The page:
Kalman filters are insanely popular in many engineering fields, especially those involve sensors and motion tracking. Consider how to design a radar system to track military aircrafts (or warships, submarines, … for that matter), how to track people or vehicles in a video stream, how to predict location of a vehicle carrying a GPS sensor… In all these cases, some (advanced) variation of Kalman filter is probably what you would need.
Learning and teaching Kalman filters is therefore quite challenging, not only because of the mere complexity of the algorithms, but also because there are many variations of them.
With a Computer Science background, I encountered Kalman filters several years ago, but never managed to put them into the global context of the field. I had chances to look at them again recently, and rediscovered yet another way to present and explain Kalman filters. It made a lot of sense to me, and hopefully it does to you too.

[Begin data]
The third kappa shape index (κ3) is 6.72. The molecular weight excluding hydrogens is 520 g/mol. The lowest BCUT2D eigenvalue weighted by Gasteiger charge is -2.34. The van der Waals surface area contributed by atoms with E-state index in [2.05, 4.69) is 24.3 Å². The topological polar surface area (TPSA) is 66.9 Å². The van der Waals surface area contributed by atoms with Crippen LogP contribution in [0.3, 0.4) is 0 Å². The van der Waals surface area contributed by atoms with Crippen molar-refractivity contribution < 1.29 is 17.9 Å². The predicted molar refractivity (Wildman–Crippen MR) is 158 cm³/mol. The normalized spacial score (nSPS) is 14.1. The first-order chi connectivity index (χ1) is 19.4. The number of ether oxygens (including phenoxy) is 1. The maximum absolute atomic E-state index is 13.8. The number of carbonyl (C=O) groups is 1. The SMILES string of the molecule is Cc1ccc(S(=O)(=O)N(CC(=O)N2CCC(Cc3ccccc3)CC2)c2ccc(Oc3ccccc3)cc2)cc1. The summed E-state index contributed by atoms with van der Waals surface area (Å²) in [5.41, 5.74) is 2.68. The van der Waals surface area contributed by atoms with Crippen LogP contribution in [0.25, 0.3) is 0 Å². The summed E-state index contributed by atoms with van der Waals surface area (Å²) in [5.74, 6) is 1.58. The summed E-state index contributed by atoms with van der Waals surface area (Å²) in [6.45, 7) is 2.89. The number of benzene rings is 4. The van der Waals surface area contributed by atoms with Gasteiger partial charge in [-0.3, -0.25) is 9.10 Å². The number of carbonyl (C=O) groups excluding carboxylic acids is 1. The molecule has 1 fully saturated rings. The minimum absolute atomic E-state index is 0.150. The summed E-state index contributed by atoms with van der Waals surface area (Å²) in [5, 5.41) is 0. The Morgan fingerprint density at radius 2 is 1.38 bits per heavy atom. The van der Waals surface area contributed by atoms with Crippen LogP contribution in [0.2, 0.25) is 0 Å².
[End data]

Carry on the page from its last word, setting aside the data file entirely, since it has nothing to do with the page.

Note that there are a lot of details missing from this post (if you are building a radar system to track military aircrafts, look somewhere else!). I was just unhappy to see many introductory material on Kalman filters are either too engineering or too simplified. I want something more Machine Learning-friendly, so this is my attempt.
Let’s say you want to track an enemy’s aircraft. All you have is a lame radar (bought from Russia probably) which, when oriented properly, will give you a 3-tuple of range, angle and angular velocity of the aircraft. This vector is called the observation (subscript because it depends on time). The actual position of the aircraft, though, is a vector in cartesian coordinates . Since it is an enemy’s aircraft, you can only observe , and you want to track the state vector over time, every time you receive a measurement from the radar.
Visualised as a Bayesian network, it looks like this:
With all the Markov properties hold, i.e. only depends on and only depends on , does this look familiar?